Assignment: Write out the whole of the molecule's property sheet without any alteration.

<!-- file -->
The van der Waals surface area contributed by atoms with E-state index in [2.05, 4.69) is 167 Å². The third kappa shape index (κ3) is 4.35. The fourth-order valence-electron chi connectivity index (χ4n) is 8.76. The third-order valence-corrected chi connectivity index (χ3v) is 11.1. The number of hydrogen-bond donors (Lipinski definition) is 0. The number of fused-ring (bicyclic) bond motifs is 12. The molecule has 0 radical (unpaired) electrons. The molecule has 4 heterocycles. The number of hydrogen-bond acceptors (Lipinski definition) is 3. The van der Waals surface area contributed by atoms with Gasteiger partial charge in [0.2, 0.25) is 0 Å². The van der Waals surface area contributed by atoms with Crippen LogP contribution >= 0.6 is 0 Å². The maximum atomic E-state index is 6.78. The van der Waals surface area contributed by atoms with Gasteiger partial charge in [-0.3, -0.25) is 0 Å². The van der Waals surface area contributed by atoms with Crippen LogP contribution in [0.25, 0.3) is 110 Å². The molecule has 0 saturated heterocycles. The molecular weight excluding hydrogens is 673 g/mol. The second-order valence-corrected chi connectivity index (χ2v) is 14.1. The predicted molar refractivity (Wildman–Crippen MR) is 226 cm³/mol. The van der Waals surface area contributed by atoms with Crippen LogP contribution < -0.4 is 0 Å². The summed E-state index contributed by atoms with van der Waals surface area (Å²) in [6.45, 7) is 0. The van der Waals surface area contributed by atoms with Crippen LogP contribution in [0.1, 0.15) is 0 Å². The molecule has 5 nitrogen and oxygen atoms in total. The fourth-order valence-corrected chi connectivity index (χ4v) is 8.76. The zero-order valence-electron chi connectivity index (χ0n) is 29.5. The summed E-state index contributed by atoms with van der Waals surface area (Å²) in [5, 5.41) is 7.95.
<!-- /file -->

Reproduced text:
The van der Waals surface area contributed by atoms with E-state index in [2.05, 4.69) is 167 Å². The third kappa shape index (κ3) is 4.35. The fourth-order valence-electron chi connectivity index (χ4n) is 8.76. The third-order valence-corrected chi connectivity index (χ3v) is 11.1. The number of hydrogen-bond donors (Lipinski definition) is 0. The number of fused-ring (bicyclic) bond motifs is 12. The molecule has 0 radical (unpaired) electrons. The molecule has 4 heterocycles. The number of hydrogen-bond acceptors (Lipinski definition) is 3. The van der Waals surface area contributed by atoms with Gasteiger partial charge in [0.2, 0.25) is 0 Å². The van der Waals surface area contributed by atoms with Crippen LogP contribution >= 0.6 is 0 Å². The maximum atomic E-state index is 6.78. The van der Waals surface area contributed by atoms with Gasteiger partial charge in [-0.3, -0.25) is 0 Å². The van der Waals surface area contributed by atoms with Crippen LogP contribution in [0.25, 0.3) is 110 Å². The molecule has 0 saturated heterocycles. The molecular weight excluding hydrogens is 673 g/mol. The second-order valence-corrected chi connectivity index (χ2v) is 14.1. The predicted molar refractivity (Wildman–Crippen MR) is 226 cm³/mol. The van der Waals surface area contributed by atoms with Crippen LogP contribution < -0.4 is 0 Å². The summed E-state index contributed by atoms with van der Waals surface area (Å²) in [6.45, 7) is 0. The van der Waals surface area contributed by atoms with Crippen LogP contribution in [0.1, 0.15) is 0 Å². The molecule has 5 nitrogen and oxygen atoms in total. The fourth-order valence-corrected chi connectivity index (χ4v) is 8.76. The zero-order valence-electron chi connectivity index (χ0n) is 29.5. The summed E-state index contributed by atoms with van der Waals surface area (Å²) in [5, 5.41) is 7.95.